Fatigue of the inspiratory muscles is caused by excessive effort relative to the muscles' strength and endurance. There is now little doubt that the pathophysiologic mechanisms that bring about fatigue are not necessarily limited to the muscle itself, but can also involve central and peripheral neural events. Central fatigue of inspiratory muscles probably plays a major role in respiratory control of patients with marginal or absent respiratory reserve, allowing them to reduce their level of dyspnea and their risk of peripheral fatigue, at the expense of carbon dioxide retention and hypoxemia. Although the role of transmission fatigue is not so clearly established, emerging evidence suggests that it too may be important in some cases of inspiratory muscle fatigue. The challenge for the future is to determine when inspiratory muscle fatigue may be active; to develop simple, specific tests for its presence and severity; to determine when it may be playing a beneficial role and when it needs treatment; and to define the most appropriate therapeutic interventions.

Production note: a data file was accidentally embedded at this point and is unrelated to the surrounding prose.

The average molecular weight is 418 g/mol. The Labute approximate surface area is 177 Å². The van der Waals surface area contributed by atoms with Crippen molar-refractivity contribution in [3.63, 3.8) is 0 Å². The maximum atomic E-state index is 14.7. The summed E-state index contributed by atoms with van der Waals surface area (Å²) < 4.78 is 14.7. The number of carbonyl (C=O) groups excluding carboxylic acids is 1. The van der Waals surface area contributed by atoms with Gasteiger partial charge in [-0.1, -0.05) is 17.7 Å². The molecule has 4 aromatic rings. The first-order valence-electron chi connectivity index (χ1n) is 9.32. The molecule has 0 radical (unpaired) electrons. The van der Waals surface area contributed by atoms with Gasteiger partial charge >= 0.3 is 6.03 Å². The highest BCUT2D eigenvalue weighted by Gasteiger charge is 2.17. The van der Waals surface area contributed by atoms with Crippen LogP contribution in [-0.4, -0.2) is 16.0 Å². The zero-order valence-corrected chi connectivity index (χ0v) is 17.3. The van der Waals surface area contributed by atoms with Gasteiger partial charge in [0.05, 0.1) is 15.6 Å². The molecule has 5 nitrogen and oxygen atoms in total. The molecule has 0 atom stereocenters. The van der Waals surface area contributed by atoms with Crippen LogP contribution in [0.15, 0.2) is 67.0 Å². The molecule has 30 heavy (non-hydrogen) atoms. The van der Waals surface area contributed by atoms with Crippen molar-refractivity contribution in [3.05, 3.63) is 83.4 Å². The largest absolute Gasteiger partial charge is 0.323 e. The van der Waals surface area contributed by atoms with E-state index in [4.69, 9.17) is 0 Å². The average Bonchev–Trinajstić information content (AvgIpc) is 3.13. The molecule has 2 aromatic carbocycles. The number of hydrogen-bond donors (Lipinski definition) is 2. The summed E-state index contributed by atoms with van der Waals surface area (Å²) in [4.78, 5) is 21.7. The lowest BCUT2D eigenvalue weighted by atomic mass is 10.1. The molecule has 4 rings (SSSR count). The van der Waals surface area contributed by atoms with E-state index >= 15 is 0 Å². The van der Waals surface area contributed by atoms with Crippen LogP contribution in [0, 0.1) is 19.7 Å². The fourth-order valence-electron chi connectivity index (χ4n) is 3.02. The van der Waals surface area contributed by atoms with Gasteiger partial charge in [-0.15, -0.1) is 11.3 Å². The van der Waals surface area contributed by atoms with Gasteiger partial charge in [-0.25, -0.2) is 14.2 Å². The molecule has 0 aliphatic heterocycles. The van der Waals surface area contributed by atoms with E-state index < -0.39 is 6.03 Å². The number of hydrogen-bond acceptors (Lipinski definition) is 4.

|Original language||English (US)|
|Number of pages||8|
|Journal||Seminars in Respiratory Medicine|
|State||Published - Jan 1 1991|
ASJC Scopus subject areas
- Pulmonary and Respiratory Medicine